The relationship soon goes sour when Saro develops an interest in Arolake and ignores Awarun. Arolake, a sad young woman, is described by her co-wives as “barren,” a misfortune probably caused by her intake of toxic herbs trying to escape her reality as an unhappy victim of the child bride practice.
At the point in the movie when Saro is killed over his relationship with Arolake, one is likely to believe the film is about to end, but it is way longer. The fact is the film starts where the preamble ends. The subplot tries to make sense of the quote in the movie that says, “In a verse of the Ifa’s oracle divination called the Idin’osun, a courageous child dressed in form of Akala, consults the oracle for the King of Oyo and tells him to make a sacrifice so his palace would not be razed by fire.
A disobedient child is one who hears the flutter of the wings of the dove in flight. The oracle is consulted for Saro, a friend of Elemele. Eventually, the protector becomes the sacrificial lamb.” And while it may make no literal sense, the viewer can see how the prophecy comes alive.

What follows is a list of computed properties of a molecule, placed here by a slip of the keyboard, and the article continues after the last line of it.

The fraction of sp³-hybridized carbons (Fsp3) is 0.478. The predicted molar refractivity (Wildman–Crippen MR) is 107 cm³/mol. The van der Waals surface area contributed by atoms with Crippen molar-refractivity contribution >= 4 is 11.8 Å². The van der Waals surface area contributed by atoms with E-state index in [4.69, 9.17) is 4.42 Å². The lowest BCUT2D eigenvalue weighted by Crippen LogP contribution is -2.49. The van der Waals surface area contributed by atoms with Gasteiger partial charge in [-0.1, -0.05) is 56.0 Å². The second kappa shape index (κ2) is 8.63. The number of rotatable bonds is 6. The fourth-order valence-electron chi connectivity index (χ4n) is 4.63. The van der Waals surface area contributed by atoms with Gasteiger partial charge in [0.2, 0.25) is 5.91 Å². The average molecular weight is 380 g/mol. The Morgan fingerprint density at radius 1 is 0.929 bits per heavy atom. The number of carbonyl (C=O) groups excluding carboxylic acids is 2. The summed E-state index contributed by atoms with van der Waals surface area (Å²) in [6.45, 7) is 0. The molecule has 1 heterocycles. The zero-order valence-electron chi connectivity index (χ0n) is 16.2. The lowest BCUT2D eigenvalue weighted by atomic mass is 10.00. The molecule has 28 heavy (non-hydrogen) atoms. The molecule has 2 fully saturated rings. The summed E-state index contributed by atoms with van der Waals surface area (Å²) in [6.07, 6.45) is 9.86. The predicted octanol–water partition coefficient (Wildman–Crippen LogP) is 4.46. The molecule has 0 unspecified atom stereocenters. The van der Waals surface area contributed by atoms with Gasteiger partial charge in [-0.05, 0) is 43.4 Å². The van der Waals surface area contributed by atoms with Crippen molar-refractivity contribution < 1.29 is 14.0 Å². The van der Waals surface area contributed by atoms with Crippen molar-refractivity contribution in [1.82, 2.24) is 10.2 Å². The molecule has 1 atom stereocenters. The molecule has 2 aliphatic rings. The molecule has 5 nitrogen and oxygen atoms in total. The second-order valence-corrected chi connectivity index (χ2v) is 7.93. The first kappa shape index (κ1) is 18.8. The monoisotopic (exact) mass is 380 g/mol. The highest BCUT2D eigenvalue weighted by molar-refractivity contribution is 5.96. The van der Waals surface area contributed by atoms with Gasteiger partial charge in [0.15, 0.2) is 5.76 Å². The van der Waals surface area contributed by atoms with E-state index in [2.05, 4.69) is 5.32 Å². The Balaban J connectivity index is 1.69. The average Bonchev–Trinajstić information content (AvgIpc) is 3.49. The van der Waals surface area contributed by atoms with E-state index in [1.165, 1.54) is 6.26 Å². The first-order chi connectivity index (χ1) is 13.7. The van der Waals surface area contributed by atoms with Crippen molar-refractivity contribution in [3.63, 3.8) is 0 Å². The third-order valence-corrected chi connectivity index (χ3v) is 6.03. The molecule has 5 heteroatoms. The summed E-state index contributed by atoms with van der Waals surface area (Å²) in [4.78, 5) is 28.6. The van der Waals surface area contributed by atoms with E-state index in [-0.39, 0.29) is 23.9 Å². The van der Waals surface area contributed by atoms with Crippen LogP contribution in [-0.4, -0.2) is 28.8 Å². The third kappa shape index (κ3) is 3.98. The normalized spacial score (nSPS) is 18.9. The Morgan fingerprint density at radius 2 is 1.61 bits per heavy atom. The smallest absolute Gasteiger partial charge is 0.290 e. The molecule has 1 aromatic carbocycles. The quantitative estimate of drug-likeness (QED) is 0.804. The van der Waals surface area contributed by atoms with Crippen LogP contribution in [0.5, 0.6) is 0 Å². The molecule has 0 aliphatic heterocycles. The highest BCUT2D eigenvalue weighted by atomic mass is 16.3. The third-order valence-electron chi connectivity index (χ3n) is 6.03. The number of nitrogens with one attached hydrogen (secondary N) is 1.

Anikulapo is one of those movies like 93 days that suffers from what we might call “the second half syndrome.” While the first half is good, it’s not half as intriguing as the second. The second half of Anikulapo holds everything that makes it a good watch: the moral lessons of greed, the regrets of decisions made, and the lack of contentment that leads to Saro’s doom.
The film is probably proof that sometimes, you are right where you ought to be. Not to discourage the pursuit of love and dreams, the conviction or chemistry between Saro and Arolake was not worth the risk. While the two actors were excellent and put forth great effort in portraying their characters, I was not drawn in. Even worse, the movie has a sex scene that was needless.
The nudity is unprovoked, a huge risk taken by Afolayan that eliminates the interest of many viewers. While the scene receives reactions from viewers, which is probably the intention of the director, as controversy is known to create publicity, the scene is a little too short for the ruin it causes.
The movie is rich in cast, most of whom are famous for their roles in Yoruba-themed movies like Adebayo Salami (King of Thieves), Dele Odule (Ghost and the Tout), and Taiwo Hassan, alongside others who make remarkable efforts towards the execution of their roles like Yinka Quadri, Fathia Balogun, Akeem Kae-Kazim, Moji Afolayan, among others.